SINGAPORE - Many Singaporeans know Mr S R Nathan as the country's friendly former president.
But they may not know that in 1974, he - and 12 other Singapore officials - flew with terrorists to Kuwait, not knowing if they would return alive.
Here are some things to know about the Laju hijacking incident.
1. How did it start?
Four terrorists, equipped with sub-machine guns and explosives, landed on Pulau Bukom on Jan 31. Their plan: to blow up the Shell oil refinery to disrupt the oil supply from Singapore to south Vietnam in support of communist north Vietnam during the Vietnam War.
Two were Arabs from the Popular Front for the Liberation of Palestine. The other two were Japanese nationals from communist militant group Japanese Red Army.
They planted explosives at three oil tanks but the blasts caused little damage, and the rest of the explosives failed to detonate.
Chased by police, the terrorists hijacked a ferry at Bukom jetty - Laju, or "fast" in Malay - and held five crew members hostage.
2. How did S R Nathan get involved?
After protracted negotiations, the bombers agreed to release the hostages in exchange for safe passage out of the country.
So on Feb 7, they were taken to Paya Lebar Airport where they surrendered both their weapons and the remaining hostages (two had already escaped). In return, they would board a special flight to Kuwait on a plane on loan from Japan.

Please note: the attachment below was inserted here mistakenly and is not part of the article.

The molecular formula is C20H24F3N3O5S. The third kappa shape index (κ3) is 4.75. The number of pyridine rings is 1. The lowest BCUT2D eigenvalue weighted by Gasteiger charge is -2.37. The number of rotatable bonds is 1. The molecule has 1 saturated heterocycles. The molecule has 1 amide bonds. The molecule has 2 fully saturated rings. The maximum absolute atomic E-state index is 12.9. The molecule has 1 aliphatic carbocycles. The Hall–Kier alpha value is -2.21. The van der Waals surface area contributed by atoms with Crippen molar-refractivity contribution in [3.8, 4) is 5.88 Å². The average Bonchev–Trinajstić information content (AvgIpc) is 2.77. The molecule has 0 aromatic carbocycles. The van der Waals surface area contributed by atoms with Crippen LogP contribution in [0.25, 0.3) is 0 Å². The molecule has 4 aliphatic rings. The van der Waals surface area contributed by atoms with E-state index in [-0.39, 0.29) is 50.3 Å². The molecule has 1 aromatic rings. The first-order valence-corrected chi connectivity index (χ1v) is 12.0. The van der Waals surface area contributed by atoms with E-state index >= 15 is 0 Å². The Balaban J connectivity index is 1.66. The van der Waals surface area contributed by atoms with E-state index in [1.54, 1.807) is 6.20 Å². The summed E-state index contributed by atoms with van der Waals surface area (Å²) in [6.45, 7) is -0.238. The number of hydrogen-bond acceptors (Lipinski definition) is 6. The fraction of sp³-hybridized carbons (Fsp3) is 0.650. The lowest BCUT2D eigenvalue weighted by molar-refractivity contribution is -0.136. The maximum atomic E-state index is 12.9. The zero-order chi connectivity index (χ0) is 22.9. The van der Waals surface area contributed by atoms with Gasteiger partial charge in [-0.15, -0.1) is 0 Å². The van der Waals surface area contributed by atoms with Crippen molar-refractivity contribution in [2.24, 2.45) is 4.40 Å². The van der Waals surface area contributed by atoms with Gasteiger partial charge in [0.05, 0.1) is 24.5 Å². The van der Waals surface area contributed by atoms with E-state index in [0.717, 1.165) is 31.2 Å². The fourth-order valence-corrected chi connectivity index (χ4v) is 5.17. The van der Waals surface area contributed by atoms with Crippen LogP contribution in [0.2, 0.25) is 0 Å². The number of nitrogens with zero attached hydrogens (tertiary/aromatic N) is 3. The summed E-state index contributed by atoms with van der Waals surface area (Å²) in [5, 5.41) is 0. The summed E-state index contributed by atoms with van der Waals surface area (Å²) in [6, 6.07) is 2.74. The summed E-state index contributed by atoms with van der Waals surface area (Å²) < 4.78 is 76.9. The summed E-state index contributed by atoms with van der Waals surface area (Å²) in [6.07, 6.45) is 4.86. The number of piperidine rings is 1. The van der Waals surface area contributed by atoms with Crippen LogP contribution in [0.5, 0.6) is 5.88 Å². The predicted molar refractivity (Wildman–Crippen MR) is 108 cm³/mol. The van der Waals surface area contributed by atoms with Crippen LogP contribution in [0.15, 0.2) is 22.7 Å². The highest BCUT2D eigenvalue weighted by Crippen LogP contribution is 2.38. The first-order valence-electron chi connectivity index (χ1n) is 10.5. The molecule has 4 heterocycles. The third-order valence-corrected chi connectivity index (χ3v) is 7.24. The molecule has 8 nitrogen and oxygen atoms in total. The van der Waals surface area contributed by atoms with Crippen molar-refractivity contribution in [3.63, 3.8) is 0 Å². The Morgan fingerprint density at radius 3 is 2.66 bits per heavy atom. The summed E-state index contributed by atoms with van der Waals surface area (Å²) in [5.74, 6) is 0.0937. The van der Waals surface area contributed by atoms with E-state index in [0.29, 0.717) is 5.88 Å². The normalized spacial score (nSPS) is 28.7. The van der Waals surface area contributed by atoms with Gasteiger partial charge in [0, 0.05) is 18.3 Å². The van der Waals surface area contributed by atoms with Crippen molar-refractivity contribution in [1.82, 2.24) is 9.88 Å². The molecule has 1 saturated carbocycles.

Initially reluctant to loan the aircraft, Japan had relented after another group of terrorists stormed the Japanese Embassy in Kuwait and took hostages.
But the terrorists demanded a group of guarantors to accompany them on the flight. So 13 Singapore officials, led by Mr Nathan, then the director of the Security and Intelligence Division at the Ministry of Defence, left with them early the next morning.
Then Deputy Prime Minister and Defence Minister Goh Keng Swee had entrusted Mr Nathan with the task himself.
3. How did he feel then?
Almost four decades later, Mr Nathan broke his silence on the incident.
He told The New Paper in 2011 that returning alive was no certainty.
Mr Nathan said: "I was not sure. Because what awaited us at the other end was something uncertain.
"Whether we'd be allowed to land, whether we'd be refuelled and sent off somewhere, whether we'd be roaming around the world looking for a haven to land, there was uncertainty."
Despite that, he put on a brave front as he said goodbye to his family, especially his wife Urmila.
"I just looked at her and told her, 'I'm going'," Mr Nathan said.
"I knew it'd be very emotional for her and for my children." He added that he did not want to upset or worry his family. "I had to display some confidence."
In his memoirs, An Unexpected Journey: Path To The Presidency, Mr Nathan said that when he left for the airport, he avoided looking at any of his family members in the eye.
4. What happened next?
On the plane, which took off early on Feb 8, Mr Nathan tried talking to the hijackers, aware that he might need their help later with the Kuwait authorities or the terrorists at the Japanese Embassy in Kuwait.
He found out that they had stayed at a rented flat just across the road from the Botanic Gardens. The leader, Hiroshi Kimura, told Mr Nathan that he would miss the tranquillity of the gardens.